How to Feast on Tax Deductions for Company Picnicsby
With all that the Tax Cuts and Jobs Act (TCJA) cracks down on for entertainment deductions, a business can still write off the full cost of a company picnic or barbecue as long as certain requirements are met.
Previously, you could deduct 50 percent of the cost of entertainment that was directly-related-to or associated-with your business. Notably, the latter included expenses that immediately preceded or followed a substantial business meeting.
For instance, if you negotiated a contract in the morning and then treated the clients to a boat trip or golf outing in the afternoon, 50 percent of the qualified expenses were deductible – even drinks at the 19th hole or the fish bait. In addition, a business was allowed to deduct 100% of the cost of providing subsidized meals at a company cafeteria or similar eating facility.
For employees, the value of the fringe benefit was exempt from tax. Now the new law eliminates most deductions relating to business entertainment. Also, the 100 percent deduction for company eating facilities is cut in half to 50 percent from 2018 through 2025 before it is completely repealed.
However, this fringe benefit remains tax-free to employees. Key exception: As opposed to the usual 50 percent write-off for entertainment and meals. a tax code provision allows a business to deduct 100 percent of the cost of a company-wide get-together.
This special exception has been preserved under the TCJA. Therefore, you can still organize a picnic or barbecue for the 4th of July and deduct the entire cost of treating staff to a day in the great outdoors.
The important thing to remember is that the entire staff must be invited. In other words, you can’t restrict the gathering to corporate officers or higher-ups. It has to be everyone into the pool!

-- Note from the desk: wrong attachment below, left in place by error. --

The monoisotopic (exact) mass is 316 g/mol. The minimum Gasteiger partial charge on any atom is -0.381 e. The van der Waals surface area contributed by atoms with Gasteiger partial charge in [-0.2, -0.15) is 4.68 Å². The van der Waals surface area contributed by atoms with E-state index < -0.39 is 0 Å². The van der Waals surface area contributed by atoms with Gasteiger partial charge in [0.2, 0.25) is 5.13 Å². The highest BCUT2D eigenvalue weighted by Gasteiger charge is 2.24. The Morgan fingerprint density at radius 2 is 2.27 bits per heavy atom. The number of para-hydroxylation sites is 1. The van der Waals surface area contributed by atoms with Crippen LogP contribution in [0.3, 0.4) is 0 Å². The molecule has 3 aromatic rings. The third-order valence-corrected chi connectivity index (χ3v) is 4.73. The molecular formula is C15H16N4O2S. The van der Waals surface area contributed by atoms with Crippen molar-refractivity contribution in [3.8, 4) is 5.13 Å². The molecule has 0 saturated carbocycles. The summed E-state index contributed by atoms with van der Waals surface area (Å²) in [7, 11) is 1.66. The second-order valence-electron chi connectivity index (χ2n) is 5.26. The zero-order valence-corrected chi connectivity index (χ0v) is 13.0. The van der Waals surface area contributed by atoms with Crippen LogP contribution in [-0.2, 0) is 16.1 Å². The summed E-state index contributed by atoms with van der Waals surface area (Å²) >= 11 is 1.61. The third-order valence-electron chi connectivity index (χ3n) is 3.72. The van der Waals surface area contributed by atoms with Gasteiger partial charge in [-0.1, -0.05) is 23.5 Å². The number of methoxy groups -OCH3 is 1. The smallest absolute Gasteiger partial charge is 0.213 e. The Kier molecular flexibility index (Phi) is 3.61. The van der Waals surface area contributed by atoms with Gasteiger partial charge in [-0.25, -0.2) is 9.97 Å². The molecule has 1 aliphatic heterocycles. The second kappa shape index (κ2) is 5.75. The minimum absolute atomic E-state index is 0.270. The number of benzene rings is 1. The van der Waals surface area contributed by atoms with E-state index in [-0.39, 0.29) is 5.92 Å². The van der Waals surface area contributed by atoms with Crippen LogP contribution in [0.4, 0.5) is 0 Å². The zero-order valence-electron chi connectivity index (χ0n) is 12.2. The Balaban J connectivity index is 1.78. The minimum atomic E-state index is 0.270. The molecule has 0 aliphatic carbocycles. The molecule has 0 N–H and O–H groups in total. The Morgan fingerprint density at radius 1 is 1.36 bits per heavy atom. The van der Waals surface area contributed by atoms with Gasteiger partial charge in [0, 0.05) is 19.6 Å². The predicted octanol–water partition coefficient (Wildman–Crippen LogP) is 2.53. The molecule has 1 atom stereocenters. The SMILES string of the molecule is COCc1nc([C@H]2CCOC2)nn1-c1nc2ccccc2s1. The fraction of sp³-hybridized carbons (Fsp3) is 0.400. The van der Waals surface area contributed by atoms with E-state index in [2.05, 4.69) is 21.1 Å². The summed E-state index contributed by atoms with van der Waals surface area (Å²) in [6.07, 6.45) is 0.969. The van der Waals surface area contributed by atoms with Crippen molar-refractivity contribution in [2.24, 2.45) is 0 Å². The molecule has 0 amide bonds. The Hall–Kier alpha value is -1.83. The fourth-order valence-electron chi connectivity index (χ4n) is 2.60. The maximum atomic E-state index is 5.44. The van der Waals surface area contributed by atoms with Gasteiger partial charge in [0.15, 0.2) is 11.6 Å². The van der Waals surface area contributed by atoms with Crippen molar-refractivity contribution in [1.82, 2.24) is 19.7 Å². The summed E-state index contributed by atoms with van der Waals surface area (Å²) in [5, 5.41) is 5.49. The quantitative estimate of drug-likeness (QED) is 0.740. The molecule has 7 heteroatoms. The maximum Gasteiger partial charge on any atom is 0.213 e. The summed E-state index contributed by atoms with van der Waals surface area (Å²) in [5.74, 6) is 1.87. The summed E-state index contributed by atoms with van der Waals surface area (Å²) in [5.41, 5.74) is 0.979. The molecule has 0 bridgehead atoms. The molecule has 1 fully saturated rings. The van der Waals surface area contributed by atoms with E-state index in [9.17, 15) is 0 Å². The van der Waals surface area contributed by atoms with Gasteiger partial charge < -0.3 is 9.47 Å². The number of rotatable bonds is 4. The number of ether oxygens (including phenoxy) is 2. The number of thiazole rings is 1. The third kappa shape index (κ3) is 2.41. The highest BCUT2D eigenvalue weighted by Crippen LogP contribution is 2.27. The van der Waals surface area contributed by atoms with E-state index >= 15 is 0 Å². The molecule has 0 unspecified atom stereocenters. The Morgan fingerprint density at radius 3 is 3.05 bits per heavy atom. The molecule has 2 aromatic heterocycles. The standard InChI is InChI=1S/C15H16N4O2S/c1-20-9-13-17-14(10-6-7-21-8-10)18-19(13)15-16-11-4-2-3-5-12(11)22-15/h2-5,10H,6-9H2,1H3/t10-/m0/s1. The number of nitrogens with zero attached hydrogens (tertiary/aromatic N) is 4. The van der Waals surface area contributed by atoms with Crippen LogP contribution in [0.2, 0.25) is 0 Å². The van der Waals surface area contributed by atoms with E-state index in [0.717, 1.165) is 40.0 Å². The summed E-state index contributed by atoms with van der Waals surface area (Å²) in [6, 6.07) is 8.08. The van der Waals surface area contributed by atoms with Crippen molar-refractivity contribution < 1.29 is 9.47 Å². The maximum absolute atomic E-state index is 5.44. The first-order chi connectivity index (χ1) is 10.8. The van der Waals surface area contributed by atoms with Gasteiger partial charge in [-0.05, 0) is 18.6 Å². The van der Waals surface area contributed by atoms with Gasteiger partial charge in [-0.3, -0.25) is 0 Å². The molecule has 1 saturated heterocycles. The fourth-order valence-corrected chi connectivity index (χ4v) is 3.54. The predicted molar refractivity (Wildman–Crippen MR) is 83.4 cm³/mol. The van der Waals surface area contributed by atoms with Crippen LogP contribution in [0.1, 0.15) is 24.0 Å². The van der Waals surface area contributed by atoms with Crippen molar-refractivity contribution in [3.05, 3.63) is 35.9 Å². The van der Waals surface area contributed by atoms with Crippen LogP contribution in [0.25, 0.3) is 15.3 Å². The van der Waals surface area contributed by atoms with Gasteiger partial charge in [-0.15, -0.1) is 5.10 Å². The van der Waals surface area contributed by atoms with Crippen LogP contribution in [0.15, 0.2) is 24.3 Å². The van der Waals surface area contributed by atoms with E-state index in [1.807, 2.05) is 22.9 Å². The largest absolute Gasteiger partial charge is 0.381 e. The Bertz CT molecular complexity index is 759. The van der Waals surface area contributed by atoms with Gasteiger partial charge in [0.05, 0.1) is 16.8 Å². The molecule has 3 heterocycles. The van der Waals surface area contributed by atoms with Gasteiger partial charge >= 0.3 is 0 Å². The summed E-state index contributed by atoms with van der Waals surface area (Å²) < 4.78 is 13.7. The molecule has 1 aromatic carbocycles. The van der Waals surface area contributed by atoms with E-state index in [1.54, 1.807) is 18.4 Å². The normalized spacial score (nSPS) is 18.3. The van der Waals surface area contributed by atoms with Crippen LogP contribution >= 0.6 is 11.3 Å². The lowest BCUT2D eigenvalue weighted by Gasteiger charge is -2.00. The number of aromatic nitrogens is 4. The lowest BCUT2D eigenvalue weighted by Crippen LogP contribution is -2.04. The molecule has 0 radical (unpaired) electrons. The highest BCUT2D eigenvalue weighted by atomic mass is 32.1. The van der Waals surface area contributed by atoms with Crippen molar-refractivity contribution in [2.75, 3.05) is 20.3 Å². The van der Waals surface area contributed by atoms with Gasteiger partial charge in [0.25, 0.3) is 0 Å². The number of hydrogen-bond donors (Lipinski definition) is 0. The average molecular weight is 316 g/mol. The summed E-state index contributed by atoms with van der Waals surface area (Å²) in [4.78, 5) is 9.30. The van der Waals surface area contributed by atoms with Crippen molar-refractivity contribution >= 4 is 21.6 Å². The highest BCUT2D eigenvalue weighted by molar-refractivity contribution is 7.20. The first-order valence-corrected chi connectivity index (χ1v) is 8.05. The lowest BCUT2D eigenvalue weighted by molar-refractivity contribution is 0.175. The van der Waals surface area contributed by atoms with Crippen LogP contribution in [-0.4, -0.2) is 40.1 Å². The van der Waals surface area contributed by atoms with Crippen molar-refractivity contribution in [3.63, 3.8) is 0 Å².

So what happens if a few of your friends crash the party? In and of itself, this won’t jeopardize the deduction. However, any expenses attributable to social guests are nondeductible.
For example, say you invite 20 employees and their significant others to a picnic, plus five couples who are your closest friends. The event costs the company $10,000. In this case, you can write off 80 percent of the expense (based on 40 business guests out of 50 people) or $8,000.
This can be a good way to help build company morale on Uncle Sam’s dime. So advise your business clients to bask in the tax break for company outings this summer!
Ken Berry, Esq., is a nationally known writer and editor specializing in tax, financial, and legal matters. During his long career, he has served as managing editor of a publisher of content-based marketing tools and vice president of an online continuing education company. As a freelance writer, Ken has authored thousands of articles for a...